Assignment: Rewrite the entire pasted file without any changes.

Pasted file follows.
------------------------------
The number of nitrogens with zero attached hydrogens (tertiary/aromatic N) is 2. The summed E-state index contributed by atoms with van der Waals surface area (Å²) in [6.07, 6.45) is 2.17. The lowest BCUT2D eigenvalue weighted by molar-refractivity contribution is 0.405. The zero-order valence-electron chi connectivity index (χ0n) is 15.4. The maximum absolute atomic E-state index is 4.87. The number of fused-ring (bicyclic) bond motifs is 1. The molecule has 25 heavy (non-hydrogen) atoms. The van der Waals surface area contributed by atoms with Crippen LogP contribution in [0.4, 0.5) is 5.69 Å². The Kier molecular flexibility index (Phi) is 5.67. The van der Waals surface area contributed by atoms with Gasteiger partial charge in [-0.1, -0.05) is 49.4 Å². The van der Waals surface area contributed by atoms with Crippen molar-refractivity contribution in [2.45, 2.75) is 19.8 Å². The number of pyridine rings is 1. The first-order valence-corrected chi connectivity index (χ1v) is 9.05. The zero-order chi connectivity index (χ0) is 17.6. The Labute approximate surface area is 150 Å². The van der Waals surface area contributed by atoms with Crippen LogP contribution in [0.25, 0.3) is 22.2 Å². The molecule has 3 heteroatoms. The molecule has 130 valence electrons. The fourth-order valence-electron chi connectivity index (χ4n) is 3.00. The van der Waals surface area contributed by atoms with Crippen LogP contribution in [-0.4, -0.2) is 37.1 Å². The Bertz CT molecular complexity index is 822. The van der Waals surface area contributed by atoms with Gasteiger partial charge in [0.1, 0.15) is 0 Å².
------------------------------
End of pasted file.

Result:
The number of nitrogens with zero attached hydrogens (tertiary/aromatic N) is 2. The summed E-state index contributed by atoms with van der Waals surface area (Å²) in [6.07, 6.45) is 2.17. The lowest BCUT2D eigenvalue weighted by molar-refractivity contribution is 0.405. The zero-order valence-electron chi connectivity index (χ0n) is 15.4. The maximum absolute atomic E-state index is 4.87. The number of fused-ring (bicyclic) bond motifs is 1. The molecule has 25 heavy (non-hydrogen) atoms. The van der Waals surface area contributed by atoms with Crippen LogP contribution in [0.4, 0.5) is 5.69 Å². The Kier molecular flexibility index (Phi) is 5.67. The van der Waals surface area contributed by atoms with Gasteiger partial charge in [-0.1, -0.05) is 49.4 Å². The van der Waals surface area contributed by atoms with Crippen molar-refractivity contribution in [2.45, 2.75) is 19.8 Å². The number of pyridine rings is 1. The first-order valence-corrected chi connectivity index (χ1v) is 9.05. The zero-order chi connectivity index (χ0) is 17.6. The Labute approximate surface area is 150 Å². The van der Waals surface area contributed by atoms with Crippen LogP contribution in [0.25, 0.3) is 22.2 Å². The molecule has 3 heteroatoms. The molecule has 130 valence electrons. The fourth-order valence-electron chi connectivity index (χ4n) is 3.00. The van der Waals surface area contributed by atoms with Crippen LogP contribution in [-0.4, -0.2) is 37.1 Å². The Bertz CT molecular complexity index is 822. The van der Waals surface area contributed by atoms with Gasteiger partial charge in [0.1, 0.15) is 0 Å².